Traditional S&OP tools fail to meet the challenges of the new business environment


Our recent white paper, “Four Capabilities Required for 21st Century Sales and Operations Planning“, does an excellent job of outlining both the current state of sales and operations planning (S&OP) and the benefits companies can derive from ensuring the tools being used to support the process include those key capabilities.   What the article fails to empathize is that the tools that have traditionally been used to support the process by even some of the best companies (primarily Excel but also Access and other point solutions) have failed to meet the challenges of the new business environment.

That new environment contains three dimensions of change which have changed the shape of most companies fundamentally.  The first dimension is outsourcing which makes key operational data that influences the S&OP decisions outside of the direct control of the brand owner, and is therefore more difficult to access, integrate and analyze.   The second dimension is the speed of product innovation that requires greater precision in the timing of new product release to gain market share while avoiding unnecessary excess and obsolete inventory on older products.   The third dimension is the change in demand volatility driven by the purchasing habits of today’s consumers who leverage the internet to gain product knowledge and access to the global marketplace.    The days of blind product loyalty and the exclusive purchase of goods from local retailers are forever gone.   The bottom line is that these dimensions of change have exposed serious limitations in the legacy tools’ ability to meet the needs of today’s S&OP activity.

Each of the new dimensions of change outlined above have increased the importance of the capabilities outlined in the white paper.  With the increase in demand volatility and shorter product life cycles, a more frequent S&OP cycle helps to drive smaller course corrections and, therefore, reduces risk along several financial dimensions.   The outsourcing dimension demands an effective strategy for data acquisition and collaboration so that liabilities and opportunities are identified accurately and evaluated as part of the process.  In addition, few of the legacy tools being used today provide an ongoing foundation for monitoring S&OP execution and alerting the organization to critical variations.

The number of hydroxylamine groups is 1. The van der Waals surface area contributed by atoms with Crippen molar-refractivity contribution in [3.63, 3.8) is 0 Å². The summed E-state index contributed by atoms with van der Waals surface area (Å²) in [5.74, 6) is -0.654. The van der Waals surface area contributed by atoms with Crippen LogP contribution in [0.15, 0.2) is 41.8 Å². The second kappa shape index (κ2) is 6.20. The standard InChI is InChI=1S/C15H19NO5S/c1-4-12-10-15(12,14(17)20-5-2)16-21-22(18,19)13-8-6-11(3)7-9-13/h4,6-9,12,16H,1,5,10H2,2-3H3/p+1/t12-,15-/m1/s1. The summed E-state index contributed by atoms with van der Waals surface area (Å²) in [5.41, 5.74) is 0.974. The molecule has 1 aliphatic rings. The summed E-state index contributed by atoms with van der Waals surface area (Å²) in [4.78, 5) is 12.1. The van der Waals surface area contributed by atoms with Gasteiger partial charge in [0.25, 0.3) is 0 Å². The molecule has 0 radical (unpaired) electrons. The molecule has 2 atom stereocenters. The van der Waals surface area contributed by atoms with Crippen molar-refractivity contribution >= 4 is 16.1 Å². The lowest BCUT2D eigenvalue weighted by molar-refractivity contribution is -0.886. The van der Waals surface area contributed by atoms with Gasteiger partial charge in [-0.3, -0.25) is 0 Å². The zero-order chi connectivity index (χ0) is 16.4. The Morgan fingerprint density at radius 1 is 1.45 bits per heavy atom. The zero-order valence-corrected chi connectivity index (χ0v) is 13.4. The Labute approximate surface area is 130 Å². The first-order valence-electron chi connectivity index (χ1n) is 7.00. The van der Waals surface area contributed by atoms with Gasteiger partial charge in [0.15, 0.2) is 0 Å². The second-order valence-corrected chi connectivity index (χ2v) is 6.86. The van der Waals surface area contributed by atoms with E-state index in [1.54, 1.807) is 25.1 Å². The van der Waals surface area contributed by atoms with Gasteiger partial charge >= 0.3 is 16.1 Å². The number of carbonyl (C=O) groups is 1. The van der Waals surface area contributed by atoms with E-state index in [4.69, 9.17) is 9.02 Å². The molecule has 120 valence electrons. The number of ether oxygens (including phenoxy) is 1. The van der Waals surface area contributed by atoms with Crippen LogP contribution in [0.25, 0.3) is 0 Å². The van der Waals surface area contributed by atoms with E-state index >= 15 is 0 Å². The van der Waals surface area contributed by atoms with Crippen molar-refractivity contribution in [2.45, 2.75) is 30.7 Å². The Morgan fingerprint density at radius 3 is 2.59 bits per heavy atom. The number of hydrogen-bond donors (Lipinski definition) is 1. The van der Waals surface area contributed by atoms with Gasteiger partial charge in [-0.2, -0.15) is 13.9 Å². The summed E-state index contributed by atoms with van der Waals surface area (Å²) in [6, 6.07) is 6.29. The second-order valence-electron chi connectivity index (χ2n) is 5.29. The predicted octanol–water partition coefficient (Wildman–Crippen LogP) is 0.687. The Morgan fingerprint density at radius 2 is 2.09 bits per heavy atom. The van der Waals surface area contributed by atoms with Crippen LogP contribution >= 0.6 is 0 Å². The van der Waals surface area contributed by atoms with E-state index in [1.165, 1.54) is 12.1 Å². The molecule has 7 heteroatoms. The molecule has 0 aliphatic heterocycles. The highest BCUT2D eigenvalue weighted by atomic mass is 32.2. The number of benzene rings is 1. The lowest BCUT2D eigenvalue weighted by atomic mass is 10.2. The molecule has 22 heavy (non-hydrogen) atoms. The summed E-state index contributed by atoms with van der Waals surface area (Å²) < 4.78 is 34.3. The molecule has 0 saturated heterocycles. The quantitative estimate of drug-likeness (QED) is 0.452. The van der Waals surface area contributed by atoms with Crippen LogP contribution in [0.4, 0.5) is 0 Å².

While a more frequent S&OP cycle reduces this risk, the very best companies will leverage alert and collaboration capabilities to respond immediately.   Lastly, in the area of creating multiple simulations and evaluating the results, the legacy tools have serious limitations in one or more of the following areas:

  • The range of variables that can be considered in the simulation
  • The ability to compare the results of the simulations along any performance dimension desired
  • The number of simulations that can be evaluated simultaneously
  • The depth of the data included in the simulation (does it include all of the supply chain partner data?)

So if companies want to achieve world class results in today’s business environment they must acquire a tool that includes the four key capabilities.


Kerry Zuber is vice president of business consulting at Kinaxis and is responsible for guiding the company’s pre-sales consulting department, which specializes in establishing the value of the RapidResponse service for prospective clients and identifying specific solutions that fit client needs. Kerry is also instrumental to the development and execution of initiatives under the Kinaxis Partner Program.

Kerry joined Kinaxis in 1999 as a senior solution consultant and was responsible for the definition and implementation of extended business solutions with several of the company’s largest customers. Kerry has a long history in supply chain leadership positions, as well as APICS CPIM certification, a bachelor’s degree in business administration and extensive training and certification in the implementation of lean enterprise practices.

More blog posts by Kerry Zuber

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